By Col. Stephen M. Bloomer, USA, Retired
“Be the person that others will look for your daily posts because they know you will encourage them. Be the positive one and help others to have a great day, and you will find that not only will they like you, but you will like you too.” John Patrick Hickey
During my years of service as an army combat engineer officer and as a member of the all-volunteer military force of the United States, I was fascinated by both the art and science of leadership. Military historian Roger Nye once wrote that “leadership is not defined by an individual’s position or rank, but rather confirmed when those that one is charged to lead choose to follow.” The wonderful beauty in realizing this reality is that leaders can then help elevate others while simultaneously accomplishing the mission. Formal and informal leaders, some defined by position and others who are not, demonstrate certain characteristics that influence others in a positive way. Leaders display an uncommon commitment to the cause, other team members, customers, and partners. They serve other members of their organization and their communities selflessly, with humility, empathy, wisdom, and kindness.
At this point, you may be wondering why my opening paragraph in this post about civility is all about leadership. I hope that by starting with leadership I can lay out the argument that a well-functioning civil society needs, no requires, sound leadership, so others can experience a good example that can be emulated, replicated, and seen as a source for positive change.
My argument is meant to promote the merits of civility during these difficult times. I would suggest that civility within a community can itself establish positive conditions for change, mutual support, and the greater good. It is often assumed that an argument is fueled by emotion, even anger. Although that can sometimes be the case, an argument during civil discussion is simply an opposing view, and should be seen as a starting point, instead of a hard stop.
In modern times, there are numerous examples where civility won the day and exposed the roadmap to better times. For example, the market crash of 1929, caused by fears of excessive market speculation by the United States Federal Reserve, caused tremendous upheaval in our society, but calmer heads prevailed. With civility and sound leadership across many sectors of society, and a stronger economy, our people experienced a greater appreciation for place, an increased sense of community—neighbors looking out for neighbors, and tremendous opportunity. The reciprocity achieved out of such a negative far-reaching event sowed the way towards ever greater achievement as a society.
During these challenging times, it is civility that can energize collective innovation and initiative. If only we, as one people, forego antagonizing those with differing views through social media posts, the messaging on our clothes, and threatening actions. We can and should use our arguments to promote better understanding and perhaps better solutions to the challenges we all face.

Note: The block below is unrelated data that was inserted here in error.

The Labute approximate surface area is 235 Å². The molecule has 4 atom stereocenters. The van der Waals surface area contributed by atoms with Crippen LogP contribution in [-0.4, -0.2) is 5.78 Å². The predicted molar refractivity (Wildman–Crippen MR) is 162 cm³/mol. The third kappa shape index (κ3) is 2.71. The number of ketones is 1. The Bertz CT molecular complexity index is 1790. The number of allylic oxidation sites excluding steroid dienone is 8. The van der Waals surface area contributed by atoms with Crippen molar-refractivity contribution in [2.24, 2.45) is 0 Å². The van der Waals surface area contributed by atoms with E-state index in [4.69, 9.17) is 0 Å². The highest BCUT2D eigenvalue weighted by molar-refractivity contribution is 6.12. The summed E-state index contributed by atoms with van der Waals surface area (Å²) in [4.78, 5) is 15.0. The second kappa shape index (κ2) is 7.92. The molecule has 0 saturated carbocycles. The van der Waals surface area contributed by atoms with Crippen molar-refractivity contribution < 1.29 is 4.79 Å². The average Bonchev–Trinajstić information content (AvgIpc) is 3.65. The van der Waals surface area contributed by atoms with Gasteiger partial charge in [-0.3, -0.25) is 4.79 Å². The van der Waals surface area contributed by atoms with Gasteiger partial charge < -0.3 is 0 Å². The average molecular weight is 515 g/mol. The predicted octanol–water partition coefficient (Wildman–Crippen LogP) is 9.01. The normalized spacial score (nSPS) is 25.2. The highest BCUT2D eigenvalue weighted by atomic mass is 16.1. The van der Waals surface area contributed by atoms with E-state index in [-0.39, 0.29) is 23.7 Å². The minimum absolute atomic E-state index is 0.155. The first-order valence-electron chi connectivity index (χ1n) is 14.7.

How can fraternity help us bridge the gap between where we are and where we are heading? Fraternity establishes a baseline for accepted norms, collective values, mutual support, and friendship. In this sense, individual members commit themselves to a code of conduct and the accountability that comes from belonging to a fraternal order.
During the conduct of fraternity business, it is essential that time be allowed for all viewpoints to be shared, so the best possible outcomes can be realized. At the beginning of meetings conducted by one of the groups I belong to, and I will paraphrase here, it is said, “let not our petty grievances disrupt our discussions and our good work.” It’s a solemn reminder that we all have biases, preferences, and beliefs shaped by our upbringing, environment, opportunities, and life’s journey, but at the same time, if we are to imagine what is new and possible, we must embrace civility as a responsibility of all.
For most of us, 2020 has been a year unlike most others. We have dealt with a series of events outside of our control, and in some cases, the second and third order effects of those events. The year is not yet over, but as we enter the fourth quarter, having pulled through the first two-thirds of the year together, it is becoming ever more evident that together we will navigate the remainder of a pandemic, a recession, and a national election. Many of the solutions we discover along the way can make us stronger, more resilient, wiser, and hopefully a little more humble and open to new ideas.